Applied: Build an Executor

Rust's Futures are lazy: they won't do anything unless actively driven to completion. One way to drive a future to completion is to .await it inside an async function, but that just pushes the problem one level up: who will run the futures returned from the top-level async functions? The answer is that we need a Future executor.

Future executors take a set of top-level Futures and run them to completion by calling poll whenever the Future can make progress. Typically, an executor will poll a future once to start off. When Futures indicate that they are ready to make progress by calling wake(), they are placed back onto a queue and poll is called again, repeating until the Future has completed.

In this section, we'll write our own simple executor capable of running a large number of top-level futures to completion concurrently.

For this example, we depend on the futures crate for the ArcWake trait, which provides an easy way to construct a Waker.

[package]
name = "xyz"
version = "0.1.0"
authors = ["XYZ Author"]
edition = "2018"

[dependencies]
futures-preview = "=0.3.0-alpha.17"

Next, we need the following imports at the top of src/main.rs:


#![allow(unused_variables)]
fn main() {
use {
    futures::{
        future::{FutureExt, BoxFuture},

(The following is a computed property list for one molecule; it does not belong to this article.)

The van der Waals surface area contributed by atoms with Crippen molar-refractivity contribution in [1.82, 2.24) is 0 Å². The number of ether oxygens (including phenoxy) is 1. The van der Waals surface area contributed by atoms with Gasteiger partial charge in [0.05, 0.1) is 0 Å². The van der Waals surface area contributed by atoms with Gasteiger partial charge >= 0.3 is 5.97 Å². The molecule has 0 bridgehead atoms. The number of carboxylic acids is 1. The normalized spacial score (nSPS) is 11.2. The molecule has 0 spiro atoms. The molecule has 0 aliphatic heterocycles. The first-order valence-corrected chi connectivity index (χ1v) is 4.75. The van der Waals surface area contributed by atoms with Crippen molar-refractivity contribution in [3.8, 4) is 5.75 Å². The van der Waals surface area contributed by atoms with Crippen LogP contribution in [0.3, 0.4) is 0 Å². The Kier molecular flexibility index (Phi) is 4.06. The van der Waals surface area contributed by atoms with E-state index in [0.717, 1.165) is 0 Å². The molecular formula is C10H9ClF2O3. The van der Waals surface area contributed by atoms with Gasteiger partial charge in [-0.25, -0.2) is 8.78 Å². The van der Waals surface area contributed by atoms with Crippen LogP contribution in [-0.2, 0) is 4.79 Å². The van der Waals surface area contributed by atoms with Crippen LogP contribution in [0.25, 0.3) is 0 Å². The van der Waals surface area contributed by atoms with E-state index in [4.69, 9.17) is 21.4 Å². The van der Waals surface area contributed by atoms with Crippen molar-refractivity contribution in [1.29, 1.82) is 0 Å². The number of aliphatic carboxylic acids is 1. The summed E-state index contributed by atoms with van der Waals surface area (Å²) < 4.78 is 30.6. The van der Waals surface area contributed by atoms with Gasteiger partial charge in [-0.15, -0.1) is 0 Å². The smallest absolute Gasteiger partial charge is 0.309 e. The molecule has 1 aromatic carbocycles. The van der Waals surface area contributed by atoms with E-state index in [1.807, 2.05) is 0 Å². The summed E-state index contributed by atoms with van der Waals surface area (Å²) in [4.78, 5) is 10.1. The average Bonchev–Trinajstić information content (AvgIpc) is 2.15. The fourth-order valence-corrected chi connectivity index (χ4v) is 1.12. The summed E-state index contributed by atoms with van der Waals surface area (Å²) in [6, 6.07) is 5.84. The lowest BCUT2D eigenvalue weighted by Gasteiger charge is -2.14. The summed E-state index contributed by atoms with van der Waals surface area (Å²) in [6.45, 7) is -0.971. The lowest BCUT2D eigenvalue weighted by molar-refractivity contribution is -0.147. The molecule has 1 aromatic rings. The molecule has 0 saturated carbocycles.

task::{ArcWake, waker_ref},
    },
    std::{
        future::Future,
        sync::{Arc, Mutex},
        sync::mpsc::{sync_channel, SyncSender, Receiver},
        task::{Context, Poll},
        time::Duration,
    },
    // The timer we wrote in the previous section:
    timer_future::TimerFuture,
};
}

Our executor will work by sending tasks to run over a channel. The executor will pull events off of the channel and run them. When a task is ready to do more work (is awoken), it can schedule itself to be polled again by putting itself back onto the channel.

In this design, the executor itself just needs the receiving end of the task channel. The user will get a sending end so that they can spawn new futures. Tasks themselves are just futures that can reschedule themselves, so we'll store them as a future paired with a sender that the task can use to requeue itself.


#![allow(unused_variables)]
fn main() {
/// Task executor that receives tasks off of a channel and runs them.
struct Executor {
    ready_queue: Receiver<Arc<Task>>,
}

/// `Spawner` spawns new futures onto the task channel.
#[derive(Clone)]